Nurse and Temporary Seed

Nurse Crop, Temporary Seed, and Marker Grass

All three of these have something in common... they aren't the final grass/ground cover you want.  Typically the seeds will be rye grass, rye grain, or millet.   The differences come in to what they are intended to do... which equates to how much seed to apply. 

Temporary  Seeding:
High rate of application of Rye Grain or Millet to keep the soil in place for one season (summer or winter) until you are ready to seed  your permanent ground cover.  Seeding for your permanent turf/groundcover normally requires re-tilling/grading the site for the final seeding.

Nurse Crops:
Are regularly used in erosion control projects where an aggressive root and leaf structure is required while allowing the "target turf" to establish. The seeds in a nurse crop are normally the same as temporary seed; however, the application rate is  (~) 1/10th the rate for nurse/vs temp seed.   NOTE: Nurse crops should be mowed and kept at 3 inches or shorter to minimize the potential of shading out, or smothering the desired turf/ground cover.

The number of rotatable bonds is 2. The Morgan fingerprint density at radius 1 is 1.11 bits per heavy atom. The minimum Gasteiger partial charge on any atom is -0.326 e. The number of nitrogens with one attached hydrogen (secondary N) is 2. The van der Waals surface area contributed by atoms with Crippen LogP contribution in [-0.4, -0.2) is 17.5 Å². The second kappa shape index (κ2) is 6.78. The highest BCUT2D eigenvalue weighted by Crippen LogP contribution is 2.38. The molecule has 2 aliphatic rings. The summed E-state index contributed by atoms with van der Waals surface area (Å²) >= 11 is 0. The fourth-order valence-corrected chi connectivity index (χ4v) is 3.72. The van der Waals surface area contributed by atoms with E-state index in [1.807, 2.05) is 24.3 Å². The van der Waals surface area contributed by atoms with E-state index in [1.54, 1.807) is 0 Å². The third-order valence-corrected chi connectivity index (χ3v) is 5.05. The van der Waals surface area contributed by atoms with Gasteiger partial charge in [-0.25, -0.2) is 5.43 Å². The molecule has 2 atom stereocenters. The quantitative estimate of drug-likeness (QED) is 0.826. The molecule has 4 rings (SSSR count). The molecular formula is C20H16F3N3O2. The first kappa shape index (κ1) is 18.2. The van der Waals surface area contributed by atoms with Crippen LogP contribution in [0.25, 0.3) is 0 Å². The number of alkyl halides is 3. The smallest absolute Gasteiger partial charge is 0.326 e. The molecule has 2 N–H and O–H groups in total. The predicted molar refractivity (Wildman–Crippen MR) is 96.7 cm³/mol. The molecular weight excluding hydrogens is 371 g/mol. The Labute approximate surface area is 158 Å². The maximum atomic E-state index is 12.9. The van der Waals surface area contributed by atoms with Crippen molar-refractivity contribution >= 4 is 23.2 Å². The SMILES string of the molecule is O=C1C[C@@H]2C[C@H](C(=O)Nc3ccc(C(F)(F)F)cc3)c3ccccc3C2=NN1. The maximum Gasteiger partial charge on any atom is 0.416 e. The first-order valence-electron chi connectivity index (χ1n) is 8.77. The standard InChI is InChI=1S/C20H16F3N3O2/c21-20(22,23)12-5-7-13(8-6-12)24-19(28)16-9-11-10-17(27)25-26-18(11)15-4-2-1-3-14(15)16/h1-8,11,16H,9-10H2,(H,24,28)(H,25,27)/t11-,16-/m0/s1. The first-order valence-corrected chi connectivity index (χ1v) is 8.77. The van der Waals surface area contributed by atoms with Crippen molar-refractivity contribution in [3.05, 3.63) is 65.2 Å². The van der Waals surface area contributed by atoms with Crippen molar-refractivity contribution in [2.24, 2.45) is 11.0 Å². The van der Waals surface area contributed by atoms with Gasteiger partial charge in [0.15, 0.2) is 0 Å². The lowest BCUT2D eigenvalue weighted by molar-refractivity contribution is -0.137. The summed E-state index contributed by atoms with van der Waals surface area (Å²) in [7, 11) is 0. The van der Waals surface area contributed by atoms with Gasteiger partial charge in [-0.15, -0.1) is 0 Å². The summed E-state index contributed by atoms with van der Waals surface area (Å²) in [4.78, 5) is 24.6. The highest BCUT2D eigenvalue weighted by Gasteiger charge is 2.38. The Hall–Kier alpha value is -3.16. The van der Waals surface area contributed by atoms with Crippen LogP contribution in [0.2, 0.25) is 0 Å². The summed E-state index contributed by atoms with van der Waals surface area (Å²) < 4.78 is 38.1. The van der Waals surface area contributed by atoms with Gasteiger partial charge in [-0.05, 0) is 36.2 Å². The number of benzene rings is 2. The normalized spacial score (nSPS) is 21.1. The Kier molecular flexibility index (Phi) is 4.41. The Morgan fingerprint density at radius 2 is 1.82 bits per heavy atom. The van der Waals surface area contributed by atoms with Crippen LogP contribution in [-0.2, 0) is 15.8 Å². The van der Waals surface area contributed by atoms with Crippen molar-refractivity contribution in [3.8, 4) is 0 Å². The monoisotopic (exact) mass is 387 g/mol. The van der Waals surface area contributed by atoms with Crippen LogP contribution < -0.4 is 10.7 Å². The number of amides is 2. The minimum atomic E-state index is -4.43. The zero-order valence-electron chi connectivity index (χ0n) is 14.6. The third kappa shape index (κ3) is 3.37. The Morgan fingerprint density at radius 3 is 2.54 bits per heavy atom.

Marker Grass:
Annual rye grass used to assist property owners in adjusting their watering and to identify any issues with sunlight.  Marker grass begins to grow 7-days after seeding with adequate water and sunlight.  If your marker grass hasn't germinated by day 10, this can help you identify issues with irrigation or highlight shade problems.  After growth begins, marker grass can assist in identifying issues with inadequate irrigation (wilting).

MOWING FOR ALL:
Do not allow temporary seed to grow to where it forms a seed head
... or your temporary seed will create issues for the following season. Nurse/Temporary crops should be mowed when ankle high (3-4") to reduce the potential of causing shading issues with permanent ground cover or the potential re-seeding issues for follow on years.